My journey as a student blogger has been wonderful and I recommend all students out there, no matter what year you are in, to give it a try. One gets to connect with other students of the University of London all around the world. Writing down what you are feeling not only makes you feel lighter but sharing your experiences with other students is a small way of helping each other out as well. Not only that, reading your peers’ blog posts makes you feel better about not being the only one going crazy around exam time, and helps you get through your time as a student. Sometimes, reading up on posts that are not related to studying can be refreshing and can give your mind a break from constant studying.
My examinations are over.
It is hard to believe, and right now I feel a bit lost. Suddenly my mornings are free, and although I have a to-do list for the forthcoming months (a pretty long one), there is some weirdness in this sudden lack of structure. I wanted to write here in part to counteract that feeling, but also to share with you some words of encouragement.
I put our next conversation in the form of an interview, its topic being “what to do in the time after our last exam and before we receive our results“. The content doesn’t exclusively reflect my own experience but I mostly drew from discussions with friends and myself. Hope the exchange will provide you with supplementary ideas on how to spend a fruitful break after exams. Although I made their names up, Davide acts as the imaginary interviewer while Enrico plays the imaginary student-interviewee.
Without further ado, I leave the stage to our two speakers.
When writing fiction an author has two ways to create a sense of tension and urgency in a reader and set the pace of the story. One is a time lock. The other is an option lock. A time lock means the character has X amount of time to accomplish Y and avert the consequences. It’s a race against the clock. An option lock means the character has to make a choice between two or more options to achieve their goals and avert disaster. If you are feeling behind in your studies, chances are the narrative around your dilemma contains an element of both time and option locks.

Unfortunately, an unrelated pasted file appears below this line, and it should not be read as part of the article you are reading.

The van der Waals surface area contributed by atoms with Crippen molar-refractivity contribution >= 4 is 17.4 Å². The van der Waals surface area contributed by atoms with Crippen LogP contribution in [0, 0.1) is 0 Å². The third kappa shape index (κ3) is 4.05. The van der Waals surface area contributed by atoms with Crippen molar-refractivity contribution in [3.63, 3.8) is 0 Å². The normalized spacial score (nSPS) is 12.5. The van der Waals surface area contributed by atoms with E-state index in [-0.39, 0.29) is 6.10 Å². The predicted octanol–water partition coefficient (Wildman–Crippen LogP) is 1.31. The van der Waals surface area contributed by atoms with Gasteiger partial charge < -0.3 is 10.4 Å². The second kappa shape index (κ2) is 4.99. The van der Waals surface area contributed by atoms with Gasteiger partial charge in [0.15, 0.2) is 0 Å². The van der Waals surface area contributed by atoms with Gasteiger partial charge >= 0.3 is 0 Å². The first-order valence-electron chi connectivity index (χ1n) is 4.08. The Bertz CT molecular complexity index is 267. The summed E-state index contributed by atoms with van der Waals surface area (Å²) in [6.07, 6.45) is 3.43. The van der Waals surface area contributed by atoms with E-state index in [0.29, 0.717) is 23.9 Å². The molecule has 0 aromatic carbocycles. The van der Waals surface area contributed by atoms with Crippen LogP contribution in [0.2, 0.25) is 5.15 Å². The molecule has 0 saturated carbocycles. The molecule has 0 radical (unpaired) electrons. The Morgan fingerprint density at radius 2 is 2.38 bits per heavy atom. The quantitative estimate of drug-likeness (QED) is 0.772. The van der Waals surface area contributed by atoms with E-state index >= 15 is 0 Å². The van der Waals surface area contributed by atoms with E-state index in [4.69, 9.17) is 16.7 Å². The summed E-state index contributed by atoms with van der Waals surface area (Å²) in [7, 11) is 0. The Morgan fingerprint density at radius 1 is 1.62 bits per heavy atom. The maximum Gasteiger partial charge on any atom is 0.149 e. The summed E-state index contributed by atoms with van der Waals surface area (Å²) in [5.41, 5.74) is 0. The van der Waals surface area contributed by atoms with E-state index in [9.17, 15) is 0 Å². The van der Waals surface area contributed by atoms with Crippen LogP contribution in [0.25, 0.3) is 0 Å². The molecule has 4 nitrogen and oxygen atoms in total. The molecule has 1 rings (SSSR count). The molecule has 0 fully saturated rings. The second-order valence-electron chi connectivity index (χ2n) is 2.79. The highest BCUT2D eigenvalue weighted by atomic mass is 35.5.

Writing science says that groups of people respond in different ways to each kind of lock, but more about that another time. For those of us engaged in post-graduate study I think the two get conflated. To solve the option/time lock we have to answer two simple questions. How much time do I have to prepare, and if I do option A, B, or C what results will I get? The consequences and looming potential for disaster are self-evident. So, how do I assemble my resources and move past the time/option lock that inevitably comes before exams?
2017 has been an extremely eventful year and the first three months have flickered by in no time, but more about the eventful things later! The onset of April means, for most of us students, exams are around the corner. This is by no means my intention to set in ‘testophobia’ amongst all of us taking the University of London examinations. On the contrary, this serves as a perfect occasion for me to share some tools that have proved beneficial!